Please use this identifier to cite or link to this item: https://doi.org/10.1054/ijom.2002.0367
Title: Bone response to unloaded titanium implants in the fibula, iliac crest, and scapula: An animal study in the Yorkshire pig
Authors: Rohner, D.
Meng, C.S.
Hutmacher, D.W. 
Tsai, K.T.
Keywords: Free vascularized flaps
Interfacial strength
Prefabrication
Removal torque
Titanium implants
Issue Date: Aug-2003
Source: Rohner, D., Meng, C.S., Hutmacher, D.W., Tsai, K.T. (2003-08). Bone response to unloaded titanium implants in the fibula, iliac crest, and scapula: An animal study in the Yorkshire pig. International Journal of Oral and Maxillofacial Surgery 32 (4) : 383-389. ScholarBank@NUS Repository. https://doi.org/10.1054/ijom.2002.0367
Abstract: The reconstruction of extended maxillary and mandibular defects with prefabricated free flaps is a two stage procedure, that allows immediate function with implant supported dentures. The appropriate delay between prefabrication and reconstruction depends on the interfacial strength of the bone implant surface. The purpose of this animal study was to evaluate the removal torque of unloaded titanium implants in the fibula, the scapula and the iliac crest. Ninety implants with a sandblasted and acid-etched (SLA) surface were tested after healing periods of 3, 6, and 12 weeks, respectively. Removal torque values (RTV) were collected using a computerized counterclockwise torque driver. The bicortical anchored 8 mm implants in the fibula revealed values of 63.73 Ncm, 91.50 Ncm, and 101.83 Ncm at 3, 6, and 12 weeks, respectively. The monocortical anchorage in the iliac crest showed values of 71.40 Ncm, 63.14 Ncm, and 61.59 Ncm with 12 mm implants at the corresponding times. The monocortical anchorage in the scapula demonstrated mean RTV of 62.28 Ncm, 97.63 Ncm, and 99.7 Ncm with 12 mm implants at 3, 6, and 12 weeks, respectively. The study showed an increase of removal torque with increasing healing time. The interfacial strength for bicortical anchored 8 mm implants in the fibula was comparable to monocortical anchored 12 mm implants in the iliac crest and the scapula at the corresponding times. The resistance to shear seemed to be determined by the type of anchorage (monocortical vs. bicortical) and the length of the implant with greater amount of bone-implant interface.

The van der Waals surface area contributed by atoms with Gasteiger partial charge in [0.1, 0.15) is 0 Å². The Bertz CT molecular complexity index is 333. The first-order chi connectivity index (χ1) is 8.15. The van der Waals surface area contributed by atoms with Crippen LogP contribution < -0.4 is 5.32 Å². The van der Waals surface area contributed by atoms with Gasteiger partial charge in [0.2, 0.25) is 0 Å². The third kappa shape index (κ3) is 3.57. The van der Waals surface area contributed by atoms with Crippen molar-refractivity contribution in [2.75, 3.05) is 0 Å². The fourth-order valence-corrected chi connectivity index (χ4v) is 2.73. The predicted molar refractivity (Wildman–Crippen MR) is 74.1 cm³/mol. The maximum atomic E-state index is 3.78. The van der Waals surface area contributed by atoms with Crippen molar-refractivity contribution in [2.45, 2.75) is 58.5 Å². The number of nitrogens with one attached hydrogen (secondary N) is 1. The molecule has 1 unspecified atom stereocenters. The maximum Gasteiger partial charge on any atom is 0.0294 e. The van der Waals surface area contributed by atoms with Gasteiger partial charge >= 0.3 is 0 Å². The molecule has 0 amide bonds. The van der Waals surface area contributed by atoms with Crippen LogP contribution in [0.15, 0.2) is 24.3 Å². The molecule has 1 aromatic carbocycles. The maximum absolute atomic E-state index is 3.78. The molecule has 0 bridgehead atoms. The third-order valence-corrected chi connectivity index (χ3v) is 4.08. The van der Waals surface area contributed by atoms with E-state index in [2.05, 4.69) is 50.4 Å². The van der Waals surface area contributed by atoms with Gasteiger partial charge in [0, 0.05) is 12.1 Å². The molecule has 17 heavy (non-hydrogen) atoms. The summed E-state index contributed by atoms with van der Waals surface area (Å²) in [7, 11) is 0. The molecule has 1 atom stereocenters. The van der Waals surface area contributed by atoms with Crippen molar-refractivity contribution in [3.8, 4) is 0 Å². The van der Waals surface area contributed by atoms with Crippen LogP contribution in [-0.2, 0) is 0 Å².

Source Title: International Journal of Oral and Maxillofacial Surgery
URI: http://scholarbank.nus.edu.sg/handle/10635/66951
ISSN: 09015027
DOI: 10.1054/ijom.2002.0367
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